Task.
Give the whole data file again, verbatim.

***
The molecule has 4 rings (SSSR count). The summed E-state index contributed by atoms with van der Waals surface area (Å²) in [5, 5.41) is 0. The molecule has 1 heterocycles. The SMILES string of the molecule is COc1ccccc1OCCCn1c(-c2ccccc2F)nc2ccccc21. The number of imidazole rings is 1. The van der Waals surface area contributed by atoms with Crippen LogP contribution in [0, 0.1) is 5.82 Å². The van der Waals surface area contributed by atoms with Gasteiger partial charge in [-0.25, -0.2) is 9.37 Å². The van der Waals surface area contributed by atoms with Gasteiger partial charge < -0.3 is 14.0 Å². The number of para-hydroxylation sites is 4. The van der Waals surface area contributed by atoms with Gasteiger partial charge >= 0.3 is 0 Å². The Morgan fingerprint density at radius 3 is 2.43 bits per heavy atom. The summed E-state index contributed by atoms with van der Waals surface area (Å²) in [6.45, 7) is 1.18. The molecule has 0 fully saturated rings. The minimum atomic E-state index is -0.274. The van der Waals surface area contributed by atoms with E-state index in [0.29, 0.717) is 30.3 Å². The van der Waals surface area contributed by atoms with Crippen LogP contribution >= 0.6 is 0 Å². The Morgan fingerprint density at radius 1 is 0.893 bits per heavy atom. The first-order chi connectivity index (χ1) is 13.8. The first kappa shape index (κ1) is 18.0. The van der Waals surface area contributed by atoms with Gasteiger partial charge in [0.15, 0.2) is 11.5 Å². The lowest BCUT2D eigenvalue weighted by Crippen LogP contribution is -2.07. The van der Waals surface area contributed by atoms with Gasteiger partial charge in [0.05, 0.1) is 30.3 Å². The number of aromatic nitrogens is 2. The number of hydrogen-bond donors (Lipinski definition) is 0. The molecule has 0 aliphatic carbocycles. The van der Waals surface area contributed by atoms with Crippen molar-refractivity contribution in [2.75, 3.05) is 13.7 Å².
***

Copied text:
The molecule has 4 rings (SSSR count). The summed E-state index contributed by atoms with van der Waals surface area (Å²) in [5, 5.41) is 0. The molecule has 1 heterocycles. The SMILES string of the molecule is COc1ccccc1OCCCn1c(-c2ccccc2F)nc2ccccc21. The number of imidazole rings is 1. The van der Waals surface area contributed by atoms with Crippen LogP contribution in [0, 0.1) is 5.82 Å². The van der Waals surface area contributed by atoms with Gasteiger partial charge in [-0.25, -0.2) is 9.37 Å². The van der Waals surface area contributed by atoms with Gasteiger partial charge < -0.3 is 14.0 Å². The number of para-hydroxylation sites is 4. The van der Waals surface area contributed by atoms with Gasteiger partial charge >= 0.3 is 0 Å². The Morgan fingerprint density at radius 3 is 2.43 bits per heavy atom. The summed E-state index contributed by atoms with van der Waals surface area (Å²) in [6.45, 7) is 1.18. The molecule has 0 fully saturated rings. The minimum atomic E-state index is -0.274. The van der Waals surface area contributed by atoms with E-state index in [0.29, 0.717) is 30.3 Å². The van der Waals surface area contributed by atoms with Crippen LogP contribution >= 0.6 is 0 Å². The Morgan fingerprint density at radius 1 is 0.893 bits per heavy atom. The first-order chi connectivity index (χ1) is 13.8. The first kappa shape index (κ1) is 18.0. The van der Waals surface area contributed by atoms with Gasteiger partial charge in [0.15, 0.2) is 11.5 Å². The lowest BCUT2D eigenvalue weighted by Crippen LogP contribution is -2.07. The van der Waals surface area contributed by atoms with Gasteiger partial charge in [0.05, 0.1) is 30.3 Å². The number of aromatic nitrogens is 2. The number of hydrogen-bond donors (Lipinski definition) is 0. The molecule has 0 aliphatic carbocycles. The van der Waals surface area contributed by atoms with Crippen molar-refractivity contribution in [2.75, 3.05) is 13.7 Å².